Improving assessment of acute abdominal pain
Surgical admissions for people with abdominal pain to Wellington Hospital's department of general surgery have nearly doubled over the past decade, a University of Otago, Wellington (UOW) study has found.
The research, led by Dr Kirsten de Burlet of the Department of Surgery and Anaesthesia, at UOW is published in the New Zealand Medical Journal this week.
"Acute abdominal pain accounts for five to 10 per cent of all emergency department visits, and can be caused by a variety of diseases ranging from mild and self-limiting, to life threatening.
"We are looking at ways of improving and managing the assessment and treatment of acute abdominal pain.
"Around 10 to 15 patients per day are assessed on to the surgical ward, and approximately 90 per cent of the acute surgical admissions in Wellington Hospital are patients presenting with abdominal pain," she says.
Rapid and accurate diagnosis is critical. In the past decade, increased use of computed tomography (CT) scans and the introduction of surgical short-stay units have changed the way these patients are managed.
The aim of this study was to evaluate the effects of these changes on patient management. The project assessed the diagnostic pathway of these patients over the past decade and showed that the number of surgical admissions nearly doubled, while Wellington's population over the same period has only increased about 10 per cent.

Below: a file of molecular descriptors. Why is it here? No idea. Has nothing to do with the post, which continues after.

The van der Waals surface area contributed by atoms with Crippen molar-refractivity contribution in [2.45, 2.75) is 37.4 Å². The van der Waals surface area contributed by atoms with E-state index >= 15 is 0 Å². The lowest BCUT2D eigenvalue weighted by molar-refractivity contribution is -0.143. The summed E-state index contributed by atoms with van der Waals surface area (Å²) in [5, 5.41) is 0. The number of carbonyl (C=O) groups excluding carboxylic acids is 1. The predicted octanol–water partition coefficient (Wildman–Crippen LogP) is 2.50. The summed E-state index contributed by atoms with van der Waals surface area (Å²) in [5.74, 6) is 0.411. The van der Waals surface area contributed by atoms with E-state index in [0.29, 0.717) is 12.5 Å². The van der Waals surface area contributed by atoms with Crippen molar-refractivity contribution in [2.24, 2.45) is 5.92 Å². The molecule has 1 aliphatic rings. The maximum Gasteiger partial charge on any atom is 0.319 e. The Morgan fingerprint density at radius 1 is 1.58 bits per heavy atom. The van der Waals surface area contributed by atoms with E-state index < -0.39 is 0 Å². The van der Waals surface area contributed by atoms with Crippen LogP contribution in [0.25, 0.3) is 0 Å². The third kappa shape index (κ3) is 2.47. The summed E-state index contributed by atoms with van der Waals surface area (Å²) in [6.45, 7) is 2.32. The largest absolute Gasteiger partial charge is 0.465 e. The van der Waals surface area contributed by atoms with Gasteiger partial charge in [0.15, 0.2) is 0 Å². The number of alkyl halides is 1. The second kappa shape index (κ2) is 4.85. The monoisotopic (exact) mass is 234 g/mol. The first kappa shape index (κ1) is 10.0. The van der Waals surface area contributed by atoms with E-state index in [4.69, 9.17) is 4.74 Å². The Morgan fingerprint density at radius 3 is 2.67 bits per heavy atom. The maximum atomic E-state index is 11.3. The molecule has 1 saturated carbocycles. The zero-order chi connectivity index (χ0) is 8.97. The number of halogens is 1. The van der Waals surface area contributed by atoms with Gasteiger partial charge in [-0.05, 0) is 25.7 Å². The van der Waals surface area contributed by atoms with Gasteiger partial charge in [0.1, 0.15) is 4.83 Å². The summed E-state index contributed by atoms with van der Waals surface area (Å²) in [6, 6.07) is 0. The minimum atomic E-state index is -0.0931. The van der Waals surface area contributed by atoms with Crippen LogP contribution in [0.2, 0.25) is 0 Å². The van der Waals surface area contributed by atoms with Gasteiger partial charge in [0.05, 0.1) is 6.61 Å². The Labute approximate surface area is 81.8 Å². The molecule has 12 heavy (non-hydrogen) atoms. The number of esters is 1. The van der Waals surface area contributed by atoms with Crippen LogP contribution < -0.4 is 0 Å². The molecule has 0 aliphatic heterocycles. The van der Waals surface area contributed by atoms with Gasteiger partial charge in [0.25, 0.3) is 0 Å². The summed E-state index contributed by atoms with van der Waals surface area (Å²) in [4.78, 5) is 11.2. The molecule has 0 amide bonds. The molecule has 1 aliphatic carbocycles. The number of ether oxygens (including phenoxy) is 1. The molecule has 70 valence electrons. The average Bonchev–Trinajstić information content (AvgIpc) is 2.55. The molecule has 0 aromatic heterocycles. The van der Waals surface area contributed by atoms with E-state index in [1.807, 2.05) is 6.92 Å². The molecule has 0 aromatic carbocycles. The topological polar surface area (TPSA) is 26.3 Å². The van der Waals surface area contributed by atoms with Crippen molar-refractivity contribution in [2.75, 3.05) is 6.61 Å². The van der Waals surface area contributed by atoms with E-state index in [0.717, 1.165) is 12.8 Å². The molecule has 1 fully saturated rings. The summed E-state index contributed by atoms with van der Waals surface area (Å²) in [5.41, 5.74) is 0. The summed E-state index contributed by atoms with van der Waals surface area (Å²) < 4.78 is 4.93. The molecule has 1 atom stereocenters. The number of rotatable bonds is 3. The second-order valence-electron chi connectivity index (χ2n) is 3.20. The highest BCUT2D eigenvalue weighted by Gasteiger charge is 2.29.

The clinical study was retrospective and included all patients admitted with abdominal pain under general surgery in the years 2004, 2009 and 2014. Two hundred patients from each of the three years were randomly selected and their care was reviewed, Dr de Burlet says.
"We found that CT scans are used more frequently to aid early diagnosis for patients presenting with abdominal pain. We are doing further research to examine the use and appropriateness of CT scans for this patient group.
"The increase in the number of admissions is partially due to an increasing proportion of patients being admitted with self-limiting problems (for example, a stomach bug or constipation) some of whom may not require admission.
"This is likely the case in most district health boards in New Zealand. If we can reduce unneeded surgical admissions then we can improve the efficiency of our health system," Dr de Burlet says.
Provided by: University of Otago